December 5, 2022

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automotive

San Antonio mayor says no to Elon Musk’s transportation proposal

Mayor Ron Nirenberg also addresses the city’s Symphony strike in some of his first public comments on the issue.

DALLAS — If the San Antonio Mayor has his way, there will be no electric-powered Teslas traveling 30-feet underneath the city anytime in the near future.

“We have a lot of transportation issues that we want to solve here in Texas and in San Antonio, frankly. That doesn’t solve any of them,” Mayor Ron Nirenberg said on Inside Texas Politics.

“That” is a proposal by Elon Musk’s The Boring Company to build a transportation tunnel from San Antonio International Airport to downtown.  

And the Alamo Regional Mobility Authority has an agreement with the company to study the feasibility of such a project. The Boring Company would use Tesla vehicles to take people back and forth along the nine-mile route. The cost could reach nearly $300 million.

But Nirenberg says he wouldn’t support the project.

“What I have seen after exploring the boring tunnel concept, again, doesn’t suit any of the priorities we’re trying to achieve in transportation,” he reiterated.

In an interview that touched on many topics, the mayor also told Inside Texas Politics the city is starting to see and feel an economic bounce back after two-years of pandemic shutdowns. 

The annual Fiesta San Antonio celebration just ended after being canceled in 2020 and severely scaled back last year. 

And the mayor says look no further than the airport for more signs of recovery.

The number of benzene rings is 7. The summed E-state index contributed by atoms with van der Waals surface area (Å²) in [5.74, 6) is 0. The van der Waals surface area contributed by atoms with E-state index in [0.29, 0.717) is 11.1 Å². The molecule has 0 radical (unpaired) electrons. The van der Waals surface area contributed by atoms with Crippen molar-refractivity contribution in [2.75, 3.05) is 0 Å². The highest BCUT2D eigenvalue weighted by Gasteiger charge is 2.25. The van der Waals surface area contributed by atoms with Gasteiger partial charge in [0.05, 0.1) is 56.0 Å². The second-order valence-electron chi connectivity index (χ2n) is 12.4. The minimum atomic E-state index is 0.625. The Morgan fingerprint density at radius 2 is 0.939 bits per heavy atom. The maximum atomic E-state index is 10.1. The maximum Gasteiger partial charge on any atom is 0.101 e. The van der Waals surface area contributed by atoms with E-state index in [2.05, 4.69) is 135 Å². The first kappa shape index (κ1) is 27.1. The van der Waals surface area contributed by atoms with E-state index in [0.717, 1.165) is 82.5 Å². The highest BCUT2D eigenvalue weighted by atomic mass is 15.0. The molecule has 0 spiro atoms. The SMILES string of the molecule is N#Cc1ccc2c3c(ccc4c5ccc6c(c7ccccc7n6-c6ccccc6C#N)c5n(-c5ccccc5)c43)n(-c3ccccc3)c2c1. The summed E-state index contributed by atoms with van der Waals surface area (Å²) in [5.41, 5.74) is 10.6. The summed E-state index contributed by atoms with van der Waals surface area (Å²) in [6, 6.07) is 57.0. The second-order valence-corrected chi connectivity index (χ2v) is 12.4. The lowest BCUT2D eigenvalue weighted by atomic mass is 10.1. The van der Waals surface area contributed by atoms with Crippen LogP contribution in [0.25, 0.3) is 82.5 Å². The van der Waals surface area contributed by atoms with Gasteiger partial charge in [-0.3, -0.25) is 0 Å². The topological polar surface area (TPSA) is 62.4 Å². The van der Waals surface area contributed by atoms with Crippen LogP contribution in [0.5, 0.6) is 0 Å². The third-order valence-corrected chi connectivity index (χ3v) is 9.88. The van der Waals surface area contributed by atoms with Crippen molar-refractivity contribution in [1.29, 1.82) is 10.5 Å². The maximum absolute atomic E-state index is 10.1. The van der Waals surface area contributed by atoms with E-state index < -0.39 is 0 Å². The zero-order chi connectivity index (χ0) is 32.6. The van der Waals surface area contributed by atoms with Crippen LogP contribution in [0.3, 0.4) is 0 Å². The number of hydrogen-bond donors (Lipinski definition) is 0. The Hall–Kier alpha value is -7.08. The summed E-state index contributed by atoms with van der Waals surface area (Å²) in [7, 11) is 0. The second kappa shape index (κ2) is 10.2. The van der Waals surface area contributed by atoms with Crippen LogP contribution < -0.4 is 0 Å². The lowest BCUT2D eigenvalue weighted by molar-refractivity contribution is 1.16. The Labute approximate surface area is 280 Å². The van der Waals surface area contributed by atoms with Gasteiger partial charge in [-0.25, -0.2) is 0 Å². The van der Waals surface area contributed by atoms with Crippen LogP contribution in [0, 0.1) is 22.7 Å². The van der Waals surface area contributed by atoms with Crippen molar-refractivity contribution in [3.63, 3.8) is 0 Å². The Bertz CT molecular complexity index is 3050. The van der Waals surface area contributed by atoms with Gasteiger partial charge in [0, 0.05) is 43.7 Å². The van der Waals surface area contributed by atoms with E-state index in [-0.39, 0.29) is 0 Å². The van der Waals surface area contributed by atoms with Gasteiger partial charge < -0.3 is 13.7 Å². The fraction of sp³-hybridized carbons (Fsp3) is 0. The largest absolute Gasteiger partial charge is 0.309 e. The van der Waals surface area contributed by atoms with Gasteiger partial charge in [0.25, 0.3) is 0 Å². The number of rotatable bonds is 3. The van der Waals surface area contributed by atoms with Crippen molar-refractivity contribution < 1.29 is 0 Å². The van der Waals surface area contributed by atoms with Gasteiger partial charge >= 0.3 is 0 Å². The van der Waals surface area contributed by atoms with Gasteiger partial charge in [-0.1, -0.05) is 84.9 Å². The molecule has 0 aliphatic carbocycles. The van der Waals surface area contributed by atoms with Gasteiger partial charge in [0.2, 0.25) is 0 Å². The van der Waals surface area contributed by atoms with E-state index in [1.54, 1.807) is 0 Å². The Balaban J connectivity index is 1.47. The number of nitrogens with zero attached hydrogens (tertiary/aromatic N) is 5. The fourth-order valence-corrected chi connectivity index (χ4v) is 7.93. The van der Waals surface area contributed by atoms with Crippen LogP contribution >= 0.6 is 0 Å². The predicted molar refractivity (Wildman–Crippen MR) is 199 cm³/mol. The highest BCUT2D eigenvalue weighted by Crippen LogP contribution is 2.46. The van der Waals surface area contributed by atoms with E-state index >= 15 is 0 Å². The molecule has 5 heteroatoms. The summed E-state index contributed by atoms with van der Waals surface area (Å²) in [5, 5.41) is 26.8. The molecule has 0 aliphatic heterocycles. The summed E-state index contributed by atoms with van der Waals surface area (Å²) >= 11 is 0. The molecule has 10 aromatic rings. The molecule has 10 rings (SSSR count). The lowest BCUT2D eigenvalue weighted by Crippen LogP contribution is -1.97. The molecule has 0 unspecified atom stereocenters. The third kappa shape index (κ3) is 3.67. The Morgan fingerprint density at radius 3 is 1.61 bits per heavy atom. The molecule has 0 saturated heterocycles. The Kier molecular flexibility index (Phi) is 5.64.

“Things are back. The traffic in the downtown area is as intense as it was pre-pandemic. In our airport, our visitor traffic is up dramatically. In fact, we’re up 60% in international travelers compared with 2019,” said Nirenberg.

But visitors returning to the city will have to do without the San Antonio Symphony. Its musicians have been on strike for more than six months demanding higher salaries and health insurance.  

The issue is currently in federal mediation. Until that resolution is determined, Nirenberg says there’s not a lot else the city can do to provide additional support.

“San Antonio is the seventh largest city in the United States. And arts and culture are the foundation of our community. We need a full-sized, well paid symphony orchestra in this city,” Nirenberg said.

The mayor is also expecting the city to see an increased number of migrants once the Title 42 border policy ends, currently scheduled to happen on May 23.  

The policy has been in place since March 2020, used to deny entry, or expel migrants, because of pandemic-related health concerns.

Nirenberg says those numbers have already gone up slightly. And the city is coordinating with the federal government and non-profits to help those migrants. 

He says more federal resources need to be sent to the border and cities like San Antonio to help assist with the flow of people.

“We’ve met with ICE, Border Patrol, federal agencies involved, DHS, as of last week, to let them know what we’re seeing, let us hear what they’re anticipating so that we can all stay coordinated. So, I think they’re taking this seriously,” he said.